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An Elephant In a New World
Is Siam's devotion to reform waning?
The 1000 Biggest Companies


How to shove an elephant through a thread of copper or fiber-optic light — that is the dilemma facing the managers of Siam Cement these days. In truth the elephant is only a corporate logo, but the reality of marrying the Internet with a traditional building products company in a battered, backward economy is barely less difficult than the image.

Thailand's third-largest company, No. 397 in this year's Asiaweek 1000 with revenues of $2.9 billion in 1999 and a $124.2 million loss, is in desperate need of a makeover. Its managers know it. Its employees know it. And most of all, the foreign and domestic investors who have hammered the company's stock — down almost 60% in the last year while the key Bangkok index declined almost 40% — know it. So if there's so much agreement about what should be done, why has restructuring at Siam Cement nearly ground to a halt?

First of all, the company is constrained by its primary marketplace, Thailand. It's one thing to complain that Siam Cement is overbroad with more than 100 subsidiaries and tens of thousands of products. But it is another to understand that its core building-products business, the one it is supposed to be focusing on, is selling to a construction industry that remains flat on its back in Thailand and pretty dismal throughout Asia. And for critics who want to see the company modernized, that is easier said than done. Siam Cement has a defined e-commerce strategy, but it doesn't do much good to be far ahead in building an interactive B2B portal if your customers don't have the equipment or inclination to do business that way in the first place.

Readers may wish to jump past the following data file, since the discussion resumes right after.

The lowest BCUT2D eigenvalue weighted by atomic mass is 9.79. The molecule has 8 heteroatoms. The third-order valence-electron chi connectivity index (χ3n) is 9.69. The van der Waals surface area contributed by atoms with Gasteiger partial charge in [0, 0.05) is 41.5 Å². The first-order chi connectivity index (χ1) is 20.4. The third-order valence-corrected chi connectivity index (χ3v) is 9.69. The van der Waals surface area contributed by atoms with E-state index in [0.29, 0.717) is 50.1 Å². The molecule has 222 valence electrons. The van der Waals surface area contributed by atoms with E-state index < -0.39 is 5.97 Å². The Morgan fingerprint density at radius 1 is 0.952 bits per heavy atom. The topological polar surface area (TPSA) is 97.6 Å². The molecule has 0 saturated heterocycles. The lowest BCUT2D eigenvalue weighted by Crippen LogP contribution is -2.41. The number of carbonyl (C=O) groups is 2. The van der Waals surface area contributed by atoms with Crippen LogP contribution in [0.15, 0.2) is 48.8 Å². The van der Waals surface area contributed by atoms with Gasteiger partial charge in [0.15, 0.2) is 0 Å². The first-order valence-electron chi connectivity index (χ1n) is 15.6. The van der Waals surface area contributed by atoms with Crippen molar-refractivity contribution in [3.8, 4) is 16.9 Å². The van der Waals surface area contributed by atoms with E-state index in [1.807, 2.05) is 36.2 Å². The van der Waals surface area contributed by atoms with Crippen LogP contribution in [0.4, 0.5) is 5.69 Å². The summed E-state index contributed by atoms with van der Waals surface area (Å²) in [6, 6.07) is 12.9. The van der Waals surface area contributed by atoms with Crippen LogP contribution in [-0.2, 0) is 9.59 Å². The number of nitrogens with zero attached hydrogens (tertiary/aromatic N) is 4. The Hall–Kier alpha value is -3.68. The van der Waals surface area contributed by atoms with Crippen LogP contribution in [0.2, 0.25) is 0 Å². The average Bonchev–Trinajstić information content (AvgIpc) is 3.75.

But hold the tears: Siam Cement remains one of Thailand's largest and best-connected companies — the Royal Family owns more than one-third of it. While it has done an admirable job of reducing its dollar-denominated debt from more than $4 billion to less than $1 billion in the last three years, its restructuring seems to have slowed to a crawl. The company has sold about $80 million in non-core assets in the last 18 months; an estimated $909 million remains. "They've been slow in bringing off [the sell-off]," says Jeff Earhart, analyst with DBS Thai Danu Securities in Bangkok. "They're waiting for the right buyer at the right price — everybody says that."

Company president Chumpol NaLamlieng says Siam has not backed off its commitment to change. "I am restructuring to get rid of assets that don't fit," he says. "I am not getting rid of a problem. We need buyers." So Chumpol isn't desperate to sell. That may be good, but Siam's remaining shareholders probably think that the company should be a little more aggressive about getting rid of the "non-problems." Forcing an elephant through a wire is one thing, but forcing an elephant to go anywhere it doesn't want to is a whole different problem.

— By Julian Gearing/Bangkok

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